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Machine learning reveals unexpected genetic roots of cancers, autism and other disorders

December 18, 2014

University of Toronto researchers from Engineering, Biology and Medicine teach computers to ‘read the human genome’ and rate likelihood of mutations causing disease, opening vast new possibilities for medicine

TORONTO, ON — In the decade since the genome was sequenced in 2003, sci­en­tists, engi­neers and doc­tors have strug­gled to answer an all-con­sum­ing ques­tion: Which DNA muta­tions cause dis­ease?

A new com­pu­ta­tion­al tech­nique devel­oped at the Uni­ver­si­ty of Toron­to may now be able to tell us.

A Cana­di­an research team led by pro­fes­sor Bren­dan Frey has devel­oped the first method for ‘rank­ing’ genet­ic muta­tions based on how liv­ing cells ‘read’ DNA, reveal­ing how like­ly any giv­en alter­ation is to cause dis­ease. They used their method to dis­cov­er unex­pect­ed genet­ic deter­mi­nants of autism, hered­i­tary can­cers and spinal mus­cu­lar atro­phy, a lead­ing genet­ic cause of infant mor­tal­i­ty.

Their find­ings appear in today’s issue of the Sci­ence, a lead­ing jour­nal.

Think of the human genome as a mys­te­ri­ous text, made up of three bil­lion let­ters. “Over the past decade, a huge amount of effort has been invest­ed into search­ing for muta­tions in the genome that cause dis­ease, with­out a ratio­nal approach to under­stand­ing why they cause dis­ease,” says Frey, also a senior fel­low at the Cana­di­an Insti­tute for Advanced Research.

“This is because sci­en­tists didn’t have the means to under­stand the text of the genome and how muta­tions in it can change the mean­ing of that text.” Biol­o­gist Eric Lan­der of the Mass­a­chu­setts Insti­tute of Tech­nol­o­gy cap­tured this puz­zle in his famous quote: “Genome. Bought the book. Hard to read.”

What was Frey’s approach? We know that cer­tain sec­tions of the text, called exons, describe the pro­teins that are the build­ing blocks of all liv­ing cells. What wasn’t appre­ci­at­ed until recent­ly is that oth­er sec­tions, called introns, con­tain instruc­tions for how to cut and paste exons togeth­er, deter­min­ing which pro­teins will be pro­duced. This ‘splic­ing’ process is a cru­cial step in the cell’s process of con­vert­ing DNA into pro­teins, and its dis­rup­tion is known to con­tribute to many dis­eases.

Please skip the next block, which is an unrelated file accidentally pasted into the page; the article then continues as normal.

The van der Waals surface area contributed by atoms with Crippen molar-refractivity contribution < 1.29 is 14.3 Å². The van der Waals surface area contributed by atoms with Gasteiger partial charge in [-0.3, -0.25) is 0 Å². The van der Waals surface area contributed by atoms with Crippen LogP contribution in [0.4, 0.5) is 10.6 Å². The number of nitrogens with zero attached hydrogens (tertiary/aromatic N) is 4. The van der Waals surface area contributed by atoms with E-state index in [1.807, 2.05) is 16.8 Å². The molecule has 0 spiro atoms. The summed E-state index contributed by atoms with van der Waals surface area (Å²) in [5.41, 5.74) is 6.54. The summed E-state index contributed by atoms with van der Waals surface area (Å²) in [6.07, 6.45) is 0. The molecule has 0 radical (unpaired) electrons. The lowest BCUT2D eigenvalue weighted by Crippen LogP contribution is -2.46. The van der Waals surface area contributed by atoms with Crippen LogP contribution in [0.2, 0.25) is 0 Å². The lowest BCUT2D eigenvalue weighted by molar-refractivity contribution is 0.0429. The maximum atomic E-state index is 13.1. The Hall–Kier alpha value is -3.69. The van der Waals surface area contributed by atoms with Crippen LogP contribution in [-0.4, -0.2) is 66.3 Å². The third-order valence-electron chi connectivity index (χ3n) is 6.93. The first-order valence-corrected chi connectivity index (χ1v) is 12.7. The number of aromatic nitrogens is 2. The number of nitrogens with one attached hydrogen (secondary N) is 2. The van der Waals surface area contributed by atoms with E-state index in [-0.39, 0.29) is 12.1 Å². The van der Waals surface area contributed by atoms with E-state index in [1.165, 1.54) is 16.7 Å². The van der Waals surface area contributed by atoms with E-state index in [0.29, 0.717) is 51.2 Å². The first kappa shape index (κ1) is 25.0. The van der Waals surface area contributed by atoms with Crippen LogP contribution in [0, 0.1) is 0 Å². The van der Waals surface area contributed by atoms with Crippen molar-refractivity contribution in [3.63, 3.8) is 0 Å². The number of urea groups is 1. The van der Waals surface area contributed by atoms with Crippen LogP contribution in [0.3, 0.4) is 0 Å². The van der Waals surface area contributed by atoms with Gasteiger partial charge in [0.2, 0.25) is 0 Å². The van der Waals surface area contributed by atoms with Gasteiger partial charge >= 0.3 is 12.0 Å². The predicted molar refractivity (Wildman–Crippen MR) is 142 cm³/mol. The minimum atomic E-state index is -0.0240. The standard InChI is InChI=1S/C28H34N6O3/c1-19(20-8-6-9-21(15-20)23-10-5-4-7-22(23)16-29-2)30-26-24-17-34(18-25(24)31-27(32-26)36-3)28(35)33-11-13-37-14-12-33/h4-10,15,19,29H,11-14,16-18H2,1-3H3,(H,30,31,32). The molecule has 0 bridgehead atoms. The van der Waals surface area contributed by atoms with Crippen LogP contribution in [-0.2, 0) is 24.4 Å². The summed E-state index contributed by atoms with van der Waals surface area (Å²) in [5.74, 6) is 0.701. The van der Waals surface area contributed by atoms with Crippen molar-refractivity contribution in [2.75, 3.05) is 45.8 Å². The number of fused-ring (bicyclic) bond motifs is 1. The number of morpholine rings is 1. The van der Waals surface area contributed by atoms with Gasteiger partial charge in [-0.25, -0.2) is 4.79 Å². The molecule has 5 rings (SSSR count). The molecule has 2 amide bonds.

Most research into the genet­ic roots of dis­ease has focused on muta­tions with­in exons, but increas­ing­ly sci­en­tists are find­ing that dis­eases can’t be explained by these muta­tions. Frey’s team took a com­plete­ly dif­fer­ent approach, exam­in­ing changes to text that pro­vides instruc­tions for splic­ing, most of which is in introns.

Frey’s team used a new tech­nol­o­gy called ‘deep learn­ing’ to teach a com­put­er sys­tem to scan a piece of DNA, read the genet­ic instruc­tions that spec­i­fy how to splice togeth­er sec­tions that code for pro­teins, and deter­mine which pro­teins will be pro­duced.

Unlike oth­er machine learn­ing meth­ods, deep learn­ing can make sense of incred­i­bly com­plex rela­tion­ships, such as those found in liv­ing sys­tems in biol­o­gy and med­i­cine. “The suc­cess of our project relied cru­cial­ly on using the lat­est deep learn­ing meth­ods to ana­lyze the most advanced exper­i­men­tal biol­o­gy data,” says Frey, whose team includ­ed mem­bers from Uni­ver­si­ty of Toronto’s Fac­ul­ty of Applied Sci­ence & Engi­neer­ing, Temer­ty Temer­ty Fac­ul­ty of Med­i­cine and the Ter­rence Don­nel­ly Cen­tre for Cel­lu­lar and Bio­mol­e­c­u­lar Research, as well as Microsoft Research and the Cold Spring Har­bor Lab­o­ra­to­ry. “My col­lab­o­ra­tors and our grad­u­ate stu­dents and post­doc­tor­al fel­lows are world-lead­ing experts in these areas.”